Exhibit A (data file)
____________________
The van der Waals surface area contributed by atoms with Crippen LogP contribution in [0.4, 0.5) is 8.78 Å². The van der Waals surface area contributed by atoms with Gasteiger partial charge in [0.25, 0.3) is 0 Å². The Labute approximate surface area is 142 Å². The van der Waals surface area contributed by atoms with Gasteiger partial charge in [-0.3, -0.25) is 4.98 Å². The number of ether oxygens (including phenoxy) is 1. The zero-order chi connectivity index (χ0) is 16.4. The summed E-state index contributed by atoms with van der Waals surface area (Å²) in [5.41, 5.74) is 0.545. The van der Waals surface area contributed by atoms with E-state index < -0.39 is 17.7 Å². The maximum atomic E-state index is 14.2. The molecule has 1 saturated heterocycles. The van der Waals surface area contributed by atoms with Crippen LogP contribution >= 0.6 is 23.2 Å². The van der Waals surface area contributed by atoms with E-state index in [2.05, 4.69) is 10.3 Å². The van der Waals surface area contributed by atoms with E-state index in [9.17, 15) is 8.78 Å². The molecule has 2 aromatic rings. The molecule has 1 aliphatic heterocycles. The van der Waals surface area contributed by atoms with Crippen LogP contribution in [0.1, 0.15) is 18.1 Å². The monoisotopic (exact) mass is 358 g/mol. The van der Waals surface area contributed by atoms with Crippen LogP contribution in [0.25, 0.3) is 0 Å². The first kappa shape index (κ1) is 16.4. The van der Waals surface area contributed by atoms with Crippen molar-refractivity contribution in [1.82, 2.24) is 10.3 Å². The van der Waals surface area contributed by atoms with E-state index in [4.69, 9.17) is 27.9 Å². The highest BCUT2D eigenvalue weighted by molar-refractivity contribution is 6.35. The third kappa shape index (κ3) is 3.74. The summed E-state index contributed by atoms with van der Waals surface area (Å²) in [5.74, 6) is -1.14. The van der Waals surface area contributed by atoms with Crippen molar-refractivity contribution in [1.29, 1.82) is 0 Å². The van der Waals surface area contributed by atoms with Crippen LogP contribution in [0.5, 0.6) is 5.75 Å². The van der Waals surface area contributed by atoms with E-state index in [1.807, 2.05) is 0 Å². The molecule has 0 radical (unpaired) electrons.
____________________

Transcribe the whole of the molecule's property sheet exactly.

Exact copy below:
The van der Waals surface area contributed by atoms with Crippen LogP contribution in [0.4, 0.5) is 8.78 Å². The van der Waals surface area contributed by atoms with Gasteiger partial charge in [0.25, 0.3) is 0 Å². The Labute approximate surface area is 142 Å². The van der Waals surface area contributed by atoms with Gasteiger partial charge in [-0.3, -0.25) is 4.98 Å². The number of ether oxygens (including phenoxy) is 1. The zero-order chi connectivity index (χ0) is 16.4. The summed E-state index contributed by atoms with van der Waals surface area (Å²) in [5.41, 5.74) is 0.545. The van der Waals surface area contributed by atoms with E-state index < -0.39 is 17.7 Å². The maximum atomic E-state index is 14.2. The molecule has 1 saturated heterocycles. The van der Waals surface area contributed by atoms with Crippen LogP contribution >= 0.6 is 23.2 Å². The van der Waals surface area contributed by atoms with E-state index in [2.05, 4.69) is 10.3 Å². The van der Waals surface area contributed by atoms with E-state index in [9.17, 15) is 8.78 Å². The molecule has 2 aromatic rings. The molecule has 1 aliphatic heterocycles. The van der Waals surface area contributed by atoms with Crippen LogP contribution in [0.1, 0.15) is 18.1 Å². The monoisotopic (exact) mass is 358 g/mol. The van der Waals surface area contributed by atoms with Crippen LogP contribution in [0.25, 0.3) is 0 Å². The first kappa shape index (κ1) is 16.4. The van der Waals surface area contributed by atoms with Crippen molar-refractivity contribution in [1.82, 2.24) is 10.3 Å². The van der Waals surface area contributed by atoms with E-state index in [4.69, 9.17) is 27.9 Å². The highest BCUT2D eigenvalue weighted by molar-refractivity contribution is 6.35. The third kappa shape index (κ3) is 3.74. The summed E-state index contributed by atoms with van der Waals surface area (Å²) in [5.74, 6) is -1.14. The van der Waals surface area contributed by atoms with Crippen molar-refractivity contribution in [1.29, 1.82) is 0 Å². The van der Waals surface area contributed by atoms with Crippen LogP contribution in [0.5, 0.6) is 5.75 Å². The van der Waals surface area contributed by atoms with E-state index in [1.807, 2.05) is 0 Å². The molecule has 0 radical (unpaired) electrons.